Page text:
JAMA Ophthalmology Clinical Challenge
July 2013

Anterior Chamber Angiostrongyliasis

Author Affiliations
  • 1Miami Veterans Administration Medical Center, Miami, Florida
  • 2Bascom Palmer Eye Institute, University of Miami, Miami, Florida

Copyright 2013 American Medical Association. All Rights Reserved. Applicable FARS/DFARS Restrictions Apply to Government Use.

JAMA Ophthalmol. 2013;131(7):951-952. doi:10.1001/jamaophthalmol.2013.4620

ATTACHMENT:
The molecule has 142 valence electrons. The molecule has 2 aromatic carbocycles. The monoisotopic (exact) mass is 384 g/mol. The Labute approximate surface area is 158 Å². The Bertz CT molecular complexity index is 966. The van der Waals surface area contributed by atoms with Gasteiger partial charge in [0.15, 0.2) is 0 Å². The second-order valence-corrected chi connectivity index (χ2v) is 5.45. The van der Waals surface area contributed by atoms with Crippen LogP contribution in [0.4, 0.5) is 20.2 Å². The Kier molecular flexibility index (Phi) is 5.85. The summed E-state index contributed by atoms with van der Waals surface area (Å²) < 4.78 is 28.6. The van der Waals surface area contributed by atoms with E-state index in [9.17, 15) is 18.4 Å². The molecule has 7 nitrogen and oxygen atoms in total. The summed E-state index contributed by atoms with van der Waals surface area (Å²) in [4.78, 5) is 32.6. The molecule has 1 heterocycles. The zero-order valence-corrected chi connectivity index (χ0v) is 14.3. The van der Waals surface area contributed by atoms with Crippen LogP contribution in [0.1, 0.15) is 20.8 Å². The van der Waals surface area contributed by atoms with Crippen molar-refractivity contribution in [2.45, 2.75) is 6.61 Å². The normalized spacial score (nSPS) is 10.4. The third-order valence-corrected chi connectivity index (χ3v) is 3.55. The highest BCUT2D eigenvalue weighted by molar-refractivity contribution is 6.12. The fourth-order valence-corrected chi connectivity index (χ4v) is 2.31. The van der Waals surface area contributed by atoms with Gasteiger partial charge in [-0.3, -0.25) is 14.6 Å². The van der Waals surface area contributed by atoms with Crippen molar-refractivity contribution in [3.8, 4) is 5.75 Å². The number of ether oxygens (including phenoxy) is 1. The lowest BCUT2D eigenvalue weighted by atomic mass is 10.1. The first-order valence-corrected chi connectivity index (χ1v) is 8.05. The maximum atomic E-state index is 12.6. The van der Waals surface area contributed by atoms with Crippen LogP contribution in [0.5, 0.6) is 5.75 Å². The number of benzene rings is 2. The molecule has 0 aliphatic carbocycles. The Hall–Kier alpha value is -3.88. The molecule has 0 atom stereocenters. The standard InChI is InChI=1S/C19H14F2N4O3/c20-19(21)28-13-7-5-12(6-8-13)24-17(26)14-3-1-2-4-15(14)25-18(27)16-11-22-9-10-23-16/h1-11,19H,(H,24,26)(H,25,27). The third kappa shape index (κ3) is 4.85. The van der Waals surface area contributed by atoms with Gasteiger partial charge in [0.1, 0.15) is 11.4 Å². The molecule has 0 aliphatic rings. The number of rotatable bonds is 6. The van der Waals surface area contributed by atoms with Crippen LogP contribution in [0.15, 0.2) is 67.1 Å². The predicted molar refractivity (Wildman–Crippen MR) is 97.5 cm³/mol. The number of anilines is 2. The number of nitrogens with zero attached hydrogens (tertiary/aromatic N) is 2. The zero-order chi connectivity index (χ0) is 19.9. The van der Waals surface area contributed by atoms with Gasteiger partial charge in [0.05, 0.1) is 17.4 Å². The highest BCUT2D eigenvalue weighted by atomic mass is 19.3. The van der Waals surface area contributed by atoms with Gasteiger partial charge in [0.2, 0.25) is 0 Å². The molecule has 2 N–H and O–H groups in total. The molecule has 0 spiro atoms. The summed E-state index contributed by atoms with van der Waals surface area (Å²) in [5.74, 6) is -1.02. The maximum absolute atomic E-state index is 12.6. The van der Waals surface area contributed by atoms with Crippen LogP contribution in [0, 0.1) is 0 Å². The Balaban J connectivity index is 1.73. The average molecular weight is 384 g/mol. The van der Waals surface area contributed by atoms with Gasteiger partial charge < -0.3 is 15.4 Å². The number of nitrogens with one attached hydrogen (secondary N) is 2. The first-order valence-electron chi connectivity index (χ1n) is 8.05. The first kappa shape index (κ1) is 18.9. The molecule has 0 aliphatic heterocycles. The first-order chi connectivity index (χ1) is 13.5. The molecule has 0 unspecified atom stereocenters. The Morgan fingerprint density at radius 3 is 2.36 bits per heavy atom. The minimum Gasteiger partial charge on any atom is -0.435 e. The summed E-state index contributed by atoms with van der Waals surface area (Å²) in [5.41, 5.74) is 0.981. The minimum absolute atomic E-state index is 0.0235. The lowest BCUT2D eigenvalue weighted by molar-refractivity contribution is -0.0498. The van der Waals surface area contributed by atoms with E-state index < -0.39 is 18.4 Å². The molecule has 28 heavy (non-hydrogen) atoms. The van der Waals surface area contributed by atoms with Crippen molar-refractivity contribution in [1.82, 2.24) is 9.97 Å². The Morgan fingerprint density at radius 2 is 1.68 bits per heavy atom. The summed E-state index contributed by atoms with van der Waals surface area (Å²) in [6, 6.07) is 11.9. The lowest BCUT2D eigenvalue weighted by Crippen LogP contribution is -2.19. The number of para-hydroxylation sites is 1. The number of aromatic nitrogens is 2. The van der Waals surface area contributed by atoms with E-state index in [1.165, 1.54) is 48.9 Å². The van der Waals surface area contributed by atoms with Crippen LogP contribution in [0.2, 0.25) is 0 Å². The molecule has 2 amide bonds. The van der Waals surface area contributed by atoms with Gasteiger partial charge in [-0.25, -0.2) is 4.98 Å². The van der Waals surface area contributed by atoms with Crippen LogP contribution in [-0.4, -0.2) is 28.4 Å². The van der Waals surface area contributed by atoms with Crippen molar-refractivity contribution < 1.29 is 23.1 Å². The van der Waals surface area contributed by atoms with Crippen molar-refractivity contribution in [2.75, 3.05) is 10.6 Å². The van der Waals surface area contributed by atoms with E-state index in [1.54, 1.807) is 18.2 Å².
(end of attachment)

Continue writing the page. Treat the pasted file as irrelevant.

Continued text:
A 52-year-old man presented with a 1-day history of redness and photophobia in the right eye. He denied changes in visual acuity, discharge, pain, or systemic concerns (eg, headache, fever, nausea/vomiting, or nuchal rigidity). He denied traveling out of the country and contact with animals or animal feces, although he did note he ate sushi. Head and neck examination revealed no lymphadenopathy or nuchal rigidity. His best-corrected visual acuity was 20/25 in the right eye and 20/30 in the left eye. Slitlamp biomicroscopy of the right eye showed 1+ conjunctival injection. The cornea was intact, with no evidence of edema. In the anterior chamber, the angle was deep and there were rare cells. A nonmobile, clear, roundworm with regular fimbriae spanning from 3 o’clock to 5:30 was visualized (Figure). A dilated fundus examination was unremarkable. Specular microscopy showed a decreased corneal endothelial cell density, as well as cellular polymegathism and pleomorphism. B-scan ultrasonography revealed a worm limited to the anterior chamber with no evidence of extension into the posterior chamber or subconjunctival space. Systemic investigation results for infection were negative.

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